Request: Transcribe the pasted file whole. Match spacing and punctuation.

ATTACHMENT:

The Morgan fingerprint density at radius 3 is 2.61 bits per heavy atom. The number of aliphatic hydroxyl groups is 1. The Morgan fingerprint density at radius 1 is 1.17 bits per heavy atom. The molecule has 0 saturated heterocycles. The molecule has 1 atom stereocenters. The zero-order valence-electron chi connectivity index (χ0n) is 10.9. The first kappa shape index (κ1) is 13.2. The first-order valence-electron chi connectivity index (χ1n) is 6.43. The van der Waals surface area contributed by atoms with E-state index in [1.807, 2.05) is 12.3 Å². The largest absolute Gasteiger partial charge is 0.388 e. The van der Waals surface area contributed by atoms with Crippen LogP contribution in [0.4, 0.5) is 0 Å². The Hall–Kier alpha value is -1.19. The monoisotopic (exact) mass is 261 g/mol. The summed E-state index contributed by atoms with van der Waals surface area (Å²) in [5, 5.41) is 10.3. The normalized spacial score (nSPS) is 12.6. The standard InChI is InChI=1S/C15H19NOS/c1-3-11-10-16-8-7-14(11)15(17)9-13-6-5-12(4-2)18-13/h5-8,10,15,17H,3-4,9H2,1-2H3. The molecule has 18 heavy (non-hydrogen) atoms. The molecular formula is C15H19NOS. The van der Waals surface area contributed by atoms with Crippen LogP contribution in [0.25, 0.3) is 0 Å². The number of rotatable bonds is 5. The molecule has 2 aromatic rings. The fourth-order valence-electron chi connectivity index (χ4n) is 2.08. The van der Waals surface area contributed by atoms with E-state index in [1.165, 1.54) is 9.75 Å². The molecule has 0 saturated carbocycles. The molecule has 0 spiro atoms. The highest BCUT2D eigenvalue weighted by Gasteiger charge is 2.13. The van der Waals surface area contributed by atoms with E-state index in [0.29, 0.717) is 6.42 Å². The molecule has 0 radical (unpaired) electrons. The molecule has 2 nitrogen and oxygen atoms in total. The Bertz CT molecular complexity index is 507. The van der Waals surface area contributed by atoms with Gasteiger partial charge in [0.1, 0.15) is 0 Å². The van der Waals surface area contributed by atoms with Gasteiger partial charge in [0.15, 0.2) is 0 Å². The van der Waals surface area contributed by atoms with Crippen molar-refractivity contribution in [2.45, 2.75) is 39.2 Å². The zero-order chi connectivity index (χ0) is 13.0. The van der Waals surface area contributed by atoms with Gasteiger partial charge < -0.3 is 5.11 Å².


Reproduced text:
The Morgan fingerprint density at radius 3 is 2.61 bits per heavy atom. The number of aliphatic hydroxyl groups is 1. The Morgan fingerprint density at radius 1 is 1.17 bits per heavy atom. The molecule has 0 saturated heterocycles. The molecule has 1 atom stereocenters. The zero-order valence-electron chi connectivity index (χ0n) is 10.9. The first kappa shape index (κ1) is 13.2. The first-order valence-electron chi connectivity index (χ1n) is 6.43. The van der Waals surface area contributed by atoms with E-state index in [1.807, 2.05) is 12.3 Å². The largest absolute Gasteiger partial charge is 0.388 e. The van der Waals surface area contributed by atoms with Crippen LogP contribution in [0.4, 0.5) is 0 Å². The Hall–Kier alpha value is -1.19. The monoisotopic (exact) mass is 261 g/mol. The summed E-state index contributed by atoms with van der Waals surface area (Å²) in [5, 5.41) is 10.3. The normalized spacial score (nSPS) is 12.6. The standard InChI is InChI=1S/C15H19NOS/c1-3-11-10-16-8-7-14(11)15(17)9-13-6-5-12(4-2)18-13/h5-8,10,15,17H,3-4,9H2,1-2H3. The molecule has 18 heavy (non-hydrogen) atoms. The molecular formula is C15H19NOS. The van der Waals surface area contributed by atoms with Crippen LogP contribution in [0.25, 0.3) is 0 Å². The number of rotatable bonds is 5. The molecule has 2 aromatic rings. The fourth-order valence-electron chi connectivity index (χ4n) is 2.08. The van der Waals surface area contributed by atoms with E-state index in [1.165, 1.54) is 9.75 Å². The molecule has 0 saturated carbocycles. The molecule has 0 spiro atoms. The highest BCUT2D eigenvalue weighted by Gasteiger charge is 2.13. The van der Waals surface area contributed by atoms with E-state index in [0.29, 0.717) is 6.42 Å². The molecule has 0 radical (unpaired) electrons. The molecule has 2 nitrogen and oxygen atoms in total. The Bertz CT molecular complexity index is 507. The van der Waals surface area contributed by atoms with Gasteiger partial charge in [0.1, 0.15) is 0 Å². The van der Waals surface area contributed by atoms with Gasteiger partial charge in [0.15, 0.2) is 0 Å². The van der Waals surface area contributed by atoms with Crippen molar-refractivity contribution in [2.45, 2.75) is 39.2 Å². The zero-order chi connectivity index (χ0) is 13.0. The van der Waals surface area contributed by atoms with Gasteiger partial charge < -0.3 is 5.11 Å².